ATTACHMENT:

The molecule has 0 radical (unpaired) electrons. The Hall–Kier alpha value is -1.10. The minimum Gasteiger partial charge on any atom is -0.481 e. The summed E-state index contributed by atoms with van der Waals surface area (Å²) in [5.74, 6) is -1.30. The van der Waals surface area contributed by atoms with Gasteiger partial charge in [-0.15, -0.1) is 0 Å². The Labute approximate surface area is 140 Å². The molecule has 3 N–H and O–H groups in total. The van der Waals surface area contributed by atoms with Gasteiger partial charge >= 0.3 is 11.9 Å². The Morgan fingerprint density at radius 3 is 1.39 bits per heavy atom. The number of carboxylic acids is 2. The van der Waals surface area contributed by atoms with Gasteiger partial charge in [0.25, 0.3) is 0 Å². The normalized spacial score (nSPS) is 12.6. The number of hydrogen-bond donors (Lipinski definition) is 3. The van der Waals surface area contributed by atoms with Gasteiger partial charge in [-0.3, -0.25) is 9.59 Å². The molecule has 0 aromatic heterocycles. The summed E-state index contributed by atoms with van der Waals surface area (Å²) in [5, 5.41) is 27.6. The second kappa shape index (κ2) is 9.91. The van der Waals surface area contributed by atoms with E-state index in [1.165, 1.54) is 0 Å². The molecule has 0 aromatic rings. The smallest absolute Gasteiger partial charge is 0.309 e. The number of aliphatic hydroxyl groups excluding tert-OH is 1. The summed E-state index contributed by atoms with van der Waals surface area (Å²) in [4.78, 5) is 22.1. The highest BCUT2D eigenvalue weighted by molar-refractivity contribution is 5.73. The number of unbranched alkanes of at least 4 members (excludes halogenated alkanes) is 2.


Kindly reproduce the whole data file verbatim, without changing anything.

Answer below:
The molecule has 0 radical (unpaired) electrons. The Hall–Kier alpha value is -1.10. The minimum Gasteiger partial charge on any atom is -0.481 e. The summed E-state index contributed by atoms with van der Waals surface area (Å²) in [5.74, 6) is -1.30. The van der Waals surface area contributed by atoms with Gasteiger partial charge in [-0.15, -0.1) is 0 Å². The Labute approximate surface area is 140 Å². The molecule has 3 N–H and O–H groups in total. The van der Waals surface area contributed by atoms with Gasteiger partial charge >= 0.3 is 11.9 Å². The Morgan fingerprint density at radius 3 is 1.39 bits per heavy atom. The number of carboxylic acids is 2. The van der Waals surface area contributed by atoms with Gasteiger partial charge in [0.25, 0.3) is 0 Å². The normalized spacial score (nSPS) is 12.6. The number of hydrogen-bond donors (Lipinski definition) is 3. The van der Waals surface area contributed by atoms with Gasteiger partial charge in [-0.3, -0.25) is 9.59 Å². The molecule has 0 aromatic heterocycles. The summed E-state index contributed by atoms with van der Waals surface area (Å²) in [5, 5.41) is 27.6. The second kappa shape index (κ2) is 9.91. The van der Waals surface area contributed by atoms with E-state index in [1.165, 1.54) is 0 Å². The molecule has 0 aromatic rings. The smallest absolute Gasteiger partial charge is 0.309 e. The number of aliphatic hydroxyl groups excluding tert-OH is 1. The summed E-state index contributed by atoms with van der Waals surface area (Å²) in [4.78, 5) is 22.1. The highest BCUT2D eigenvalue weighted by molar-refractivity contribution is 5.73. The number of unbranched alkanes of at least 4 members (excludes halogenated alkanes) is 2.